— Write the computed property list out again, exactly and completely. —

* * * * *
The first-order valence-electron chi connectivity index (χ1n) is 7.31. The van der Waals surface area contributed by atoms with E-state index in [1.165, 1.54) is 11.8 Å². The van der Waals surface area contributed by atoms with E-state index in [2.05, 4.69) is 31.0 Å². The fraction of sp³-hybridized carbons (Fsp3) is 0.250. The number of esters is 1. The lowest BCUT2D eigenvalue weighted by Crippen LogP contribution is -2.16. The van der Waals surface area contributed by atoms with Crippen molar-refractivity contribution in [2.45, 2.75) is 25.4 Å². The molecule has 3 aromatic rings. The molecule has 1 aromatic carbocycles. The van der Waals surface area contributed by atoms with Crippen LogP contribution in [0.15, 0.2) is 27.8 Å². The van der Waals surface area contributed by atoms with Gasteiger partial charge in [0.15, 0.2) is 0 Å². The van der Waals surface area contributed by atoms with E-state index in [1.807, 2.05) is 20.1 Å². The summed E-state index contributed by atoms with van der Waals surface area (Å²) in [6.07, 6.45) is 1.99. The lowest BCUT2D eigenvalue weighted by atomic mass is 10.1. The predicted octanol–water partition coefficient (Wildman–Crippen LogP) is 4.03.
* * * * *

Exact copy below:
The first-order valence-electron chi connectivity index (χ1n) is 7.31. The van der Waals surface area contributed by atoms with E-state index in [1.165, 1.54) is 11.8 Å². The van der Waals surface area contributed by atoms with E-state index in [2.05, 4.69) is 31.0 Å². The fraction of sp³-hybridized carbons (Fsp3) is 0.250. The number of esters is 1. The lowest BCUT2D eigenvalue weighted by Crippen LogP contribution is -2.16. The van der Waals surface area contributed by atoms with Crippen molar-refractivity contribution in [2.45, 2.75) is 25.4 Å². The molecule has 3 aromatic rings. The molecule has 1 aromatic carbocycles. The van der Waals surface area contributed by atoms with Crippen LogP contribution in [0.15, 0.2) is 27.8 Å². The van der Waals surface area contributed by atoms with Gasteiger partial charge in [0.15, 0.2) is 0 Å². The van der Waals surface area contributed by atoms with E-state index in [1.807, 2.05) is 20.1 Å². The summed E-state index contributed by atoms with van der Waals surface area (Å²) in [6.07, 6.45) is 1.99. The lowest BCUT2D eigenvalue weighted by atomic mass is 10.1. The predicted octanol–water partition coefficient (Wildman–Crippen LogP) is 4.03.